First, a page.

Now you can work out what deductions may be available. Figures in boxes E to H, and in J (below, and on page 3), reduce taxable income in boxes C or D above. Enter in box E any amount which you have already included in box D which was paid to you for a disability. A 'disability' is a physical or mental impairment, and for this exception to apply: • your employer must have been aware of your disability • the amount must be paid only for your disability (and not, for example, for your redundancy) • your disability must have caused the end of, or change to, the job for which the sum in box D is paid to you. The figure in box E must not be greater than any amount for disability that you included in box D. If box E is the same as box D, go to box I and leave boxes F to H blank. Enter in box F any exception for foreign service that you wish to claim for any figure included in box D. You cannot claim exception here for any amount you have included elsewhere. Working Sheet 2 will show you what figure to use. If the figure in box F is the same as in box D, miss out boxes G and H and go to box I now. From now on, you might find it useful to have the Employment Pages of your Tax Return to hand, so that you can copy figures into it as you go. Box G deals with exception from tax for amounts which you have included in box D. Follow the rules below to work out what figure to enter in box G. • The maximum exception for each job is £30,000, but the sum in box G must not be greater than the figure in box D. For example, if you entered £12,000 in box D as a redundancy payment, the exception in box G must also be £12,000, not £30,000. • You must treat jobs with the same employer, or with employers under the same or common control, as one job. For example, redundancy payments from two companies in one group qualify for only one exception of up to £30,000.

E

£

F

£

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HELP SHEET IR204
For the Employment Pages

Working Sheet 1- continued
• The exception is available for all payments or benefits from the ending of the same job (as defined in the previous bullet). If the termination settlement gives you payments or benefits for more than one year, you can carry forward any unused exception to the next year. For example, if you used £20,000 of the exception last year, you can bring forward the remaining £10,000 to use against amounts you receive from the same settlement this year. To continue the example, if this year's payments or benefits (included in box D) are £4,000, you would enter £4,000 in box G and carry forward the unused balance of £6,000 (that is, £30,000 minus £20,000 minus £4,000 = £6,000) to use against any payments or benefits from the same settlement that you receive next year. (Make a note of any balance carried forward, for filling in next year's Return.) Enter in box H any foreign service reduction you are claiming. Use Working Sheet 2 to work out the figure. You should enter here only lump sums included in box D from jobs with foreign service, not any included in boxes B or C.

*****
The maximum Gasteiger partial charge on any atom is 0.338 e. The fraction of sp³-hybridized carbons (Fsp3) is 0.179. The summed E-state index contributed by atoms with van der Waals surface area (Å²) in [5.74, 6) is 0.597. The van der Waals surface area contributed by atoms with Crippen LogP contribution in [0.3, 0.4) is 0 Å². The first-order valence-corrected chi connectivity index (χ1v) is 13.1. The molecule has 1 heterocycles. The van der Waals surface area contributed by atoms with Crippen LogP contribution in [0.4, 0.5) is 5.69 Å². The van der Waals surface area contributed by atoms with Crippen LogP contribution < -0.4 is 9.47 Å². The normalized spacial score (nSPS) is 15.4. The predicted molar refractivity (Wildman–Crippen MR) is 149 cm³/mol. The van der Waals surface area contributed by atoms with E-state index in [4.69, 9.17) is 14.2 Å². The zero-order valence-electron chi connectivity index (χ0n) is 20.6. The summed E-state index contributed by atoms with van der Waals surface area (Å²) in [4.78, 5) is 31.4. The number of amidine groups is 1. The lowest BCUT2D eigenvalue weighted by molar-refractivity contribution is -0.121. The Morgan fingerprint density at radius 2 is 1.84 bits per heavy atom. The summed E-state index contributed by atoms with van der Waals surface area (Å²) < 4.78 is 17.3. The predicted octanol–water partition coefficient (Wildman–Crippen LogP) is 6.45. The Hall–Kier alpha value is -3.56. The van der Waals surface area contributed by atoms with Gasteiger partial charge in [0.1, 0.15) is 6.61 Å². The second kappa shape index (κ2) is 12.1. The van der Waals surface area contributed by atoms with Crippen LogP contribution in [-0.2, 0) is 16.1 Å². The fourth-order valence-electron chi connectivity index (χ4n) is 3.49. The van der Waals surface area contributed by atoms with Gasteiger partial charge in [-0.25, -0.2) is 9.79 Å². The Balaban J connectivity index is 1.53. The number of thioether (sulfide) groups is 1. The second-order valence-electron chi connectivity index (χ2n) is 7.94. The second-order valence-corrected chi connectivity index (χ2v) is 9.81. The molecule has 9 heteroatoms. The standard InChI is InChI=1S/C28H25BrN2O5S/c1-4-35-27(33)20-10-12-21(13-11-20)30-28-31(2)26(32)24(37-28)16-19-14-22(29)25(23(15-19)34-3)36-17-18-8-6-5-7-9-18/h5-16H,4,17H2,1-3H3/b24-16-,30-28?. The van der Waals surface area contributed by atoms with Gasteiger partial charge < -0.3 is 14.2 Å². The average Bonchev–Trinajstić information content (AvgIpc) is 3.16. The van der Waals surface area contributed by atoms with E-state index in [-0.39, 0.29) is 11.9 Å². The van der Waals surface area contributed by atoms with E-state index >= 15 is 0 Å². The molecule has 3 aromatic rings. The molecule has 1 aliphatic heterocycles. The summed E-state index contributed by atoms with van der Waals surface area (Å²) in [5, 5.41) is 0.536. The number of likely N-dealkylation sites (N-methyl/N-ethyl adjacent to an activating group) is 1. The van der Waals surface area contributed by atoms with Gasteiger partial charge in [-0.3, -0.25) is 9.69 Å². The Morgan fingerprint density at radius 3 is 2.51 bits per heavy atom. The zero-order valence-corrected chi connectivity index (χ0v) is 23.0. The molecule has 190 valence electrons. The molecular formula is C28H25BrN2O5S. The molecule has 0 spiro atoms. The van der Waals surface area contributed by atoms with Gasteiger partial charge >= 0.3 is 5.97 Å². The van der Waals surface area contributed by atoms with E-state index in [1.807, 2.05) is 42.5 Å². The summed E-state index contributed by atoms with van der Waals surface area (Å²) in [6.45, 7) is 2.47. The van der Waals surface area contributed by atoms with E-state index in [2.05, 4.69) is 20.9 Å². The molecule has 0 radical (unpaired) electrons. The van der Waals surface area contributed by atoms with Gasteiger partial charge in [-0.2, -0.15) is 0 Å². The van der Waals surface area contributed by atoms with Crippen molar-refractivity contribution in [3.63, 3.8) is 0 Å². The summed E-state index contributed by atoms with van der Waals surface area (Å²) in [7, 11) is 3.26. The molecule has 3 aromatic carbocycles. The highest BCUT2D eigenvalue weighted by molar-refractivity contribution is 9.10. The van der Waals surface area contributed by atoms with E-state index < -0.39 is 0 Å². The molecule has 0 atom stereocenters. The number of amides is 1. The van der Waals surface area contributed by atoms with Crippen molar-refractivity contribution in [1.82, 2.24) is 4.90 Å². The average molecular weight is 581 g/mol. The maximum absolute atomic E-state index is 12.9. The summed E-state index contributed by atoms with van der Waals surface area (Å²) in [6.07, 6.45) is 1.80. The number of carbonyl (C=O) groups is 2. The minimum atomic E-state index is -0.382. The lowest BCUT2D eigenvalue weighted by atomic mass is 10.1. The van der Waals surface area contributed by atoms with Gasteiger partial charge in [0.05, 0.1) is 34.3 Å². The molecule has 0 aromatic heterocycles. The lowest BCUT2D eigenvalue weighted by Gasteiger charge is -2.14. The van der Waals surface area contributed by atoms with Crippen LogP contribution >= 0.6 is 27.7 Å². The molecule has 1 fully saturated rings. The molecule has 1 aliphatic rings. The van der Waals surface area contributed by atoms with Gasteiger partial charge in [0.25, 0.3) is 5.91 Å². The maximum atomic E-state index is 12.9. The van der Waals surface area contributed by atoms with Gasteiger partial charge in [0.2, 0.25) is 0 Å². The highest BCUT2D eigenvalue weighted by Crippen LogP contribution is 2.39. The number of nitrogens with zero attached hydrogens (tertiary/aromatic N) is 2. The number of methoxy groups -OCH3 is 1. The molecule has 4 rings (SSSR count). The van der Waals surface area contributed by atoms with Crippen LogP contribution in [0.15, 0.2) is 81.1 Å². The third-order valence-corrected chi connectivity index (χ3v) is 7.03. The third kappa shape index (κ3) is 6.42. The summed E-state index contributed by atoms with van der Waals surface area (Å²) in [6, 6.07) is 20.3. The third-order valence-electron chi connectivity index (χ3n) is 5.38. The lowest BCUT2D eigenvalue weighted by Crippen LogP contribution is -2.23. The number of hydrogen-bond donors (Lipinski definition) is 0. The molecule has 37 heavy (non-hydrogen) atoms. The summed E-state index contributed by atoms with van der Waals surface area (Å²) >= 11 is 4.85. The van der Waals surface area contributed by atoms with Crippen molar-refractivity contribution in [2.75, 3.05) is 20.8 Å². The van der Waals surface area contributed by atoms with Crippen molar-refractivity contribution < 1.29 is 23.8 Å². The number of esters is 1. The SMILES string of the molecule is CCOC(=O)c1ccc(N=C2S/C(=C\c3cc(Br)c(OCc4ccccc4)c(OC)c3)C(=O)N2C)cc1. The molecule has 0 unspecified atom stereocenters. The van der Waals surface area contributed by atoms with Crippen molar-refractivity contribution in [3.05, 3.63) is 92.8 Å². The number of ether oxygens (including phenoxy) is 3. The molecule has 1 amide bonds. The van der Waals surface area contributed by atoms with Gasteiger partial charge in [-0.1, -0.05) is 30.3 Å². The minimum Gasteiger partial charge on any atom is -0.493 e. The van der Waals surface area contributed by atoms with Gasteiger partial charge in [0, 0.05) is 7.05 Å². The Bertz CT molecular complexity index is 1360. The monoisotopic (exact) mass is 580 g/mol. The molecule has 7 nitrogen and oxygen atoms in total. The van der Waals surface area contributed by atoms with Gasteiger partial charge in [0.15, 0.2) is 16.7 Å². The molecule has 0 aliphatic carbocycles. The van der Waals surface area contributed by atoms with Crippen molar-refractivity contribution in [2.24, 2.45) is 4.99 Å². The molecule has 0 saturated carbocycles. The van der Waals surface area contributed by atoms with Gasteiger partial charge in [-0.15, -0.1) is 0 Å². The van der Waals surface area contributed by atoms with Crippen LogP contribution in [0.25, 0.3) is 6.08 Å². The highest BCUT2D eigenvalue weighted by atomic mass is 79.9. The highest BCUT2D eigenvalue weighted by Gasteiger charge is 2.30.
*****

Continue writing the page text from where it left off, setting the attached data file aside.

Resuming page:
G

£ Copy box G to box 1.24 on Page E2.

H I

£
boxes E + F + G + H

£

Box J deals with exemptions available only for sums you have entered in box C which: • your employer paid you because of an accident, or • were funded at some time by contributions from your employer, on which you paid tax for the year they were made (we may ask for evidence of this), or • arose from your own contributions, or • came from an overseas scheme. This exemption is only available if further tests are met: ask your Inland Revenue office about Extra-Statutory Concession A10 Lump sums paid under overseas pension schemes (included in booklet IR1: Extra-Statutory Concessions, available from the Orderline or see our website), or • are employer's contributions to an overseas retirement benefits scheme. Only enter a sum here if you were a non-domiciled employee working for a foreign employer when the contribution was made and the scheme was then accepted by the Revenue as 'corresponding'. Your Inland Revenue office can check whether this is so, or • are employer's contributions to an overseas pension scheme which qualify for relief under the terms of a Double Taxation Agreement.

J

£ Copy box J to box 1.26 on Page E2.

Step 4

Work out the taxable figures. Transfer these to your Employment Pages.
box C minus box J

K

£ Copy box K to box 1.28 on Page E2.
box D minus box I

L

£ Copy box L to box 1.29 on Page E2.
boxes E + F + H

M

£ Copy box M to box 1.25 on Page E2.

Note: where tax has been deducted by your employer from lump sums, you may have already included that tax in the figure in box 1.11. If you have, make no entry in box 1.30. Otherwise, enter the amount of the tax in box 1.30.

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HELP SHEET IR204
For the Employment Pages

Working Sheet 2: foreign service
Ignore this Working Sheet unless a lump sum you received came from a job that involved 'foreign service', which means that, during that job, you: • were 'not resident and ordinarily resident' in the UK, or • qualified for Foreign Earnings Deduction (abolished - except for seafarers - from 6 April 1998). If you need more advice, ask your Inland Revenue office or tax adviser; or ask the Orderline for booklet IR20: Residents and non-residents: Liability to tax in the United Kingdom. First, fill in boxes A to E in Working Sheet 1. You get full foreign service exception (box F of Working Sheet 1) if: • 75% of your service was foreign service, or • the last 10 years were foreign service and the total service was more than 10 years, or • the total service was more than 20 years and 50% was foreign service (including any 10 of the last 20 years). If this applies to you: • ignore the rest of this Working Sheet • return to and complete Working Sheet 1. Enter in box F there the sum included in box D which was from the job in which you had foreign service. However, please note that the exception in box G (and in box H) can only apply if this foreign service exception has not used up the whole figure in box D. If full exception does not apply to you, you may still qualify for foreign service reduction (box H of Working Sheet 1) if you have some foreign service. Enter in box N that part of the figure from box D of Working Sheet 1 which was from your foreign service job.

N O P

£ £

30,000

box N minus box O

£

Enter your total service in the job, in months

Q

Enter that part of your total service which was foreign service (defined above) in months

R

Multiply the figure in box P by the one in box R and divide the result by the figure in box Q

S

£

Copy the figure in box S to box H on Working Sheet 1.

Now turn to boxes G (you need to go this far back in order not to miss the £30,000 exception there) to M to complete Working Sheet 1.

These notes are for guidance only, and reflect the position at the time of writing. They do not affect any rights of appeal.